United Arab Emirates: Economic Substance Rules

Last Updated: 21 August 2019
Article by John Peacock

UAE Companies – How Your Business May Be Affected

If you are operating an onshore or offshore entity in a "no or only nominal tax jurisdiction" (referred to hereinafter as a "noon"), which amongst others, holds shares or licenses intellectual property and receives operational income from other jurisdictions this article should be important to you and you should make yourself aware of the content as your business may be materially affected by the newly introduced economic substance rules formulated by the European Union Code of Conduct Group on Business Taxation.

What are "Economic Substance Rules"

The European Union (EU), has implemented criteria with which jurisdictions with no or only nominal tax policies need to comply as part of the EU's efforts to promote economic inter-jurisdictional transparency and to restrict so-called "harmful tax competition" practices. Noons are required to eliminate the facilitation of structures or arrangements aimed at attracting profits that do not reflect real economic activity within that jurisdiction. Noons are required to promulgate appropriate legislation to ensure compliance with the EU's economic substance rules to avoid sanction by the EU.

To date the British Virgin Islands (BVI), Cayman Islands, Isle of Man, Jersey, Guernsey, Mauritius, Bahamas, Seychelles, Bermuda and now also the UAE have promulgated laws incorporating the EU's economic substance rules. As a result, entities incorporated in noons, conducting identified business activities need to show actual economic activity in the noon or face fines, penalties, possible de-registration and even liquidation of the entity by the noon's authorities.

Failure of a noon to comply with the EU's economic substance rules will and have resulted in the "blacklisting" of these non-compliant jurisdictions.

What is Economic Substance

For an entity to have economic substance an entity must display that it is directed and managed in the noon by directors with adequate experience and qualifications, and has, taking into account the level of income generated, the necessary premises, qualified staff, sufficient annual expenditure within the noon, and lastly, that the entity conducts certain defined core income generating activities (dependent on the business sector and activities of the entity) either by the entity itself within the noon or by appropriate service providers, either inside or outside the noon.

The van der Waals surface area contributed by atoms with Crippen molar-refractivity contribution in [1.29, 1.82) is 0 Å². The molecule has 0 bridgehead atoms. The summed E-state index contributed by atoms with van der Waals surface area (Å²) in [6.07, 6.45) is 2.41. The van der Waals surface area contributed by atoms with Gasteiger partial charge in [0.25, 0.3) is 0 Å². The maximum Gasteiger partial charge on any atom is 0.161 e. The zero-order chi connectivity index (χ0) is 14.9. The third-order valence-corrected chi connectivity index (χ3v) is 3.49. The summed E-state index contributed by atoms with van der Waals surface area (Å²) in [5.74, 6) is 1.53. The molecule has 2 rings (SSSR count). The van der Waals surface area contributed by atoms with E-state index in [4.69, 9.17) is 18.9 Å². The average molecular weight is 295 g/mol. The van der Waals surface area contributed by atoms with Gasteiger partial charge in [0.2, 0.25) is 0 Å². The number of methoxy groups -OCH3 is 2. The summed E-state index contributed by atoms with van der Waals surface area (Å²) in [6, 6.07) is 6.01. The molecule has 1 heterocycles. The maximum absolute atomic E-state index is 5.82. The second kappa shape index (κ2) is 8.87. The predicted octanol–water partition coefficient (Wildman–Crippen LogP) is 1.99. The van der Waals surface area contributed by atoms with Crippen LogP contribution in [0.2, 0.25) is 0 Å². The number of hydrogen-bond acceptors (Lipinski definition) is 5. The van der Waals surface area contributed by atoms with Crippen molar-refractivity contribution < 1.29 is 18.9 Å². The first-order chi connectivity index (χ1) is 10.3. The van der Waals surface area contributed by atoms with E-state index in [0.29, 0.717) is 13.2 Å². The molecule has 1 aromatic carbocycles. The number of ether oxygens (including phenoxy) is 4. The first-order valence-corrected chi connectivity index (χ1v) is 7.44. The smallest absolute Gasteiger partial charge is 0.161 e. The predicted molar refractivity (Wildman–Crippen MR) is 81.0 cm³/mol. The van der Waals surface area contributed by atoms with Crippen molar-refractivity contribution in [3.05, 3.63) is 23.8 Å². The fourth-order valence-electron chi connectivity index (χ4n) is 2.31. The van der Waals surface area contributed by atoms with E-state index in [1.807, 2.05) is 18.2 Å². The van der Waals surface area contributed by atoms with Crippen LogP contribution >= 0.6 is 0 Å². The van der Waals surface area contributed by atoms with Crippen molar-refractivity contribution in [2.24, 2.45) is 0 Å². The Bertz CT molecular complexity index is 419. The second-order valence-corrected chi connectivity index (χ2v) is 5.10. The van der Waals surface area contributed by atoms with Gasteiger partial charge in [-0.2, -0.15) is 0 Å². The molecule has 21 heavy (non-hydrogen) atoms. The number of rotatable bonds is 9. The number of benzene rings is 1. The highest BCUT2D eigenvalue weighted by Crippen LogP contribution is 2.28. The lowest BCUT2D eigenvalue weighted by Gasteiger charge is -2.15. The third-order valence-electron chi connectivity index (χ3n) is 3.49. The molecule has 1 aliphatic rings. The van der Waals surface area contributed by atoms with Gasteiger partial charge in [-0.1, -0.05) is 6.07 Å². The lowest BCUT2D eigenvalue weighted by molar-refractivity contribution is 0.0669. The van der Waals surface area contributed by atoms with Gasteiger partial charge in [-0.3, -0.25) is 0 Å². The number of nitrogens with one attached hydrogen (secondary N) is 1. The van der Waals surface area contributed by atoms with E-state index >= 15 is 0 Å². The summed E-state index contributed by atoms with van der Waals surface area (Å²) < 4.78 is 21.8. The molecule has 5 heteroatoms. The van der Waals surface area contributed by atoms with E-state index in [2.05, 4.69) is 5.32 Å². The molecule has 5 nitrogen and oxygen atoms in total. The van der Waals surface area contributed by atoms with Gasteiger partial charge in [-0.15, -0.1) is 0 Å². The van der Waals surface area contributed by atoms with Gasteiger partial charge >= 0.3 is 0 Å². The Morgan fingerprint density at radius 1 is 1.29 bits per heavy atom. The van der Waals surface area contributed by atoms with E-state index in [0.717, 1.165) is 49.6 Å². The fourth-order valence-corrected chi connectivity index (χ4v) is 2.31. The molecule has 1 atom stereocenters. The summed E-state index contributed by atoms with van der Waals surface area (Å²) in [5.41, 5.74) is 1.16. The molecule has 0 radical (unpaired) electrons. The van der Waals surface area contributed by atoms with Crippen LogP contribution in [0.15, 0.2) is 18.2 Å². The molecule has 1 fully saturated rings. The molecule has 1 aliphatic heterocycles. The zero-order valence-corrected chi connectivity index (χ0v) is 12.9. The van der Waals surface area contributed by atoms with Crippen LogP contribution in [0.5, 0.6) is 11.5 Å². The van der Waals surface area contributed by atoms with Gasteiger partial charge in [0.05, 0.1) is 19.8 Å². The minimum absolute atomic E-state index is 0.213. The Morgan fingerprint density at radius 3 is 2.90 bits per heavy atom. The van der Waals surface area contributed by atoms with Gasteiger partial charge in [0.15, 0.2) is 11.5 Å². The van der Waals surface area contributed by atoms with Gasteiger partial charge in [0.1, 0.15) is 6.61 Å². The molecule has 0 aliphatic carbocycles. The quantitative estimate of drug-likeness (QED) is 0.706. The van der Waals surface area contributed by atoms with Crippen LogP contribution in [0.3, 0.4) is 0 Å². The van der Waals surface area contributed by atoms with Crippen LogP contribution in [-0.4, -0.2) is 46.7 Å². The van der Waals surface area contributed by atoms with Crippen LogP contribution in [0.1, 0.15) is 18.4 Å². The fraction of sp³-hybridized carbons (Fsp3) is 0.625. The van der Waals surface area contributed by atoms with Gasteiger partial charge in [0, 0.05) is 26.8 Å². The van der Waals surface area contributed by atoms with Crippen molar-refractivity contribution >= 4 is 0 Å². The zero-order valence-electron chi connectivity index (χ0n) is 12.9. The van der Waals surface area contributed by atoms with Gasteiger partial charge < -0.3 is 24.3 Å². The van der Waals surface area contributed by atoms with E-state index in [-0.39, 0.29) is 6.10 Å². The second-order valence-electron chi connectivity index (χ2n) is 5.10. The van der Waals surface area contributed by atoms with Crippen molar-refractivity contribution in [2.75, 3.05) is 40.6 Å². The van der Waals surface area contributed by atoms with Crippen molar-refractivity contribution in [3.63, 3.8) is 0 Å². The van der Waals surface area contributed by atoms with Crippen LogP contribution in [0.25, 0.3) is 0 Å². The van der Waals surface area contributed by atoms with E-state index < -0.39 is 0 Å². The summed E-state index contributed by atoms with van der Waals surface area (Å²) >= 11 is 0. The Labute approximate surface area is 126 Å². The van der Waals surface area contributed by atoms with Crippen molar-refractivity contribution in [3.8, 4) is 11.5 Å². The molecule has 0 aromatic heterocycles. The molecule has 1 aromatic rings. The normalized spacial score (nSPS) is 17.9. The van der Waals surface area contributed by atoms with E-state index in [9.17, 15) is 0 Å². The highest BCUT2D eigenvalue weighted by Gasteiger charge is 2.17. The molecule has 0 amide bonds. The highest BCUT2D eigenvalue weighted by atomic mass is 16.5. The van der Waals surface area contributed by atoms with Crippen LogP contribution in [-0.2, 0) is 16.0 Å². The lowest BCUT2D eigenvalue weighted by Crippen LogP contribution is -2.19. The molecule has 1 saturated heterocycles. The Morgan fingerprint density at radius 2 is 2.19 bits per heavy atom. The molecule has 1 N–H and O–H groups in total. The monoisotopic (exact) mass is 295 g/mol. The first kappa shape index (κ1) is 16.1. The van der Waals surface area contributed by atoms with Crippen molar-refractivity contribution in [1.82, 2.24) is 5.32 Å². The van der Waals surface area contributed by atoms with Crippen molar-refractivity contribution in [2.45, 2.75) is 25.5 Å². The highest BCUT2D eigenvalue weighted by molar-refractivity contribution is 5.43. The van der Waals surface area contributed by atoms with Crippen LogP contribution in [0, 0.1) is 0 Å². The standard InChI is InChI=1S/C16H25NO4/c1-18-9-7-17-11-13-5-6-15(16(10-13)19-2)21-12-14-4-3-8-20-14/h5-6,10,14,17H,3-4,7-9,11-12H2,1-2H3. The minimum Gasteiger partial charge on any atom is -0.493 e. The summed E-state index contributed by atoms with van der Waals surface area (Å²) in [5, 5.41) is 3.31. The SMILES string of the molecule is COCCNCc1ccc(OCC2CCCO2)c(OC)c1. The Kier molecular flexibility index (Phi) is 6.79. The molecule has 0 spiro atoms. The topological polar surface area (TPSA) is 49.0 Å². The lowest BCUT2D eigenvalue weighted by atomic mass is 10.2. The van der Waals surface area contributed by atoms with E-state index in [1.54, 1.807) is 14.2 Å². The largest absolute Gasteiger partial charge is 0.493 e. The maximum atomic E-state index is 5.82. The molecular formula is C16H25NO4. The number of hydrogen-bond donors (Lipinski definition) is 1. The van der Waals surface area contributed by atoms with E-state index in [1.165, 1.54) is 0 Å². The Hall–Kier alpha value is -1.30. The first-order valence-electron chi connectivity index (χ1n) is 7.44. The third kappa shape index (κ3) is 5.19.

Economic Substance Rules vs Noons

The EU's criteria on economic substance were to be introduced by all noons by 1 January 2019. Noons that had not implemented required laws but that showed commitment to the implementation of economic substance laws were placed on a "grey-list" by the EU. Noons that did not show commitment and those that have subsequently not finalized their commitments have been placed on a "blacklist". The listing followed a screening processes by the EU relating to tax transparency, fair taxation and the implementation of anti-Base Erosion and Profit Shifting (BEPS) measures.

Inclusion on the EU "blacklist" would have negative repercussions for entities operating from non-compliant noons. Subject to the internal laws of the EU country in which the entity that is incorporated in a non-compliant noon is operating, the result of non-compliance by the noon may include the audit by the tax authorities in the EU countries in which the said entity has assets and/or operations of such as well as of payments being made to the noon; EU countries may impose higher withholding or other taxes on dividends, interest payment, royalty payments or service fees on these entities; certain tax exemptions on withholding taxes may be increased; and direct tax consequences may also be encountered such as the refusal of deductions against income of certain expenses by the entity in the said EU country. The EU may further impose restrictions or prohibitions on investment or financing into the "blacklisted" jurisdictions which may affect noon entities in non-compliant noons.

Economic Substance Rules in the UAE